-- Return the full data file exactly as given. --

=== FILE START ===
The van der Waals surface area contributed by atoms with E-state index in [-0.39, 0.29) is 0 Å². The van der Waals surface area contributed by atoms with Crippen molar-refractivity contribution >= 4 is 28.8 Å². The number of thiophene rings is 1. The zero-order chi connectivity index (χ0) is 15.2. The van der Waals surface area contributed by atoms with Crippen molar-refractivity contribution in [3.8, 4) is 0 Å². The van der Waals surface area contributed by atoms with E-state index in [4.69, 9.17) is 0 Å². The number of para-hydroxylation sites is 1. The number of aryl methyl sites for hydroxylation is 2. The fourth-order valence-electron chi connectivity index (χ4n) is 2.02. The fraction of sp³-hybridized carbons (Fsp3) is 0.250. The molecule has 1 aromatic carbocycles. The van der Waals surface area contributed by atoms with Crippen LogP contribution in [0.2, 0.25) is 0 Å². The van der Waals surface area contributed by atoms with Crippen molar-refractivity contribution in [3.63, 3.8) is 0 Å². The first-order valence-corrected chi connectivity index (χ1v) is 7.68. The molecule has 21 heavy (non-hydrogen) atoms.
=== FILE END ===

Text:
The van der Waals surface area contributed by atoms with E-state index in [-0.39, 0.29) is 0 Å². The van der Waals surface area contributed by atoms with Crippen molar-refractivity contribution >= 4 is 28.8 Å². The number of thiophene rings is 1. The zero-order chi connectivity index (χ0) is 15.2. The van der Waals surface area contributed by atoms with Crippen molar-refractivity contribution in [3.8, 4) is 0 Å². The van der Waals surface area contributed by atoms with E-state index in [4.69, 9.17) is 0 Å². The number of para-hydroxylation sites is 1. The number of aryl methyl sites for hydroxylation is 2. The fourth-order valence-electron chi connectivity index (χ4n) is 2.02. The fraction of sp³-hybridized carbons (Fsp3) is 0.250. The molecule has 1 aromatic carbocycles. The van der Waals surface area contributed by atoms with Crippen LogP contribution in [0.2, 0.25) is 0 Å². The van der Waals surface area contributed by atoms with Crippen molar-refractivity contribution in [3.63, 3.8) is 0 Å². The first-order valence-corrected chi connectivity index (χ1v) is 7.68. The molecule has 21 heavy (non-hydrogen) atoms.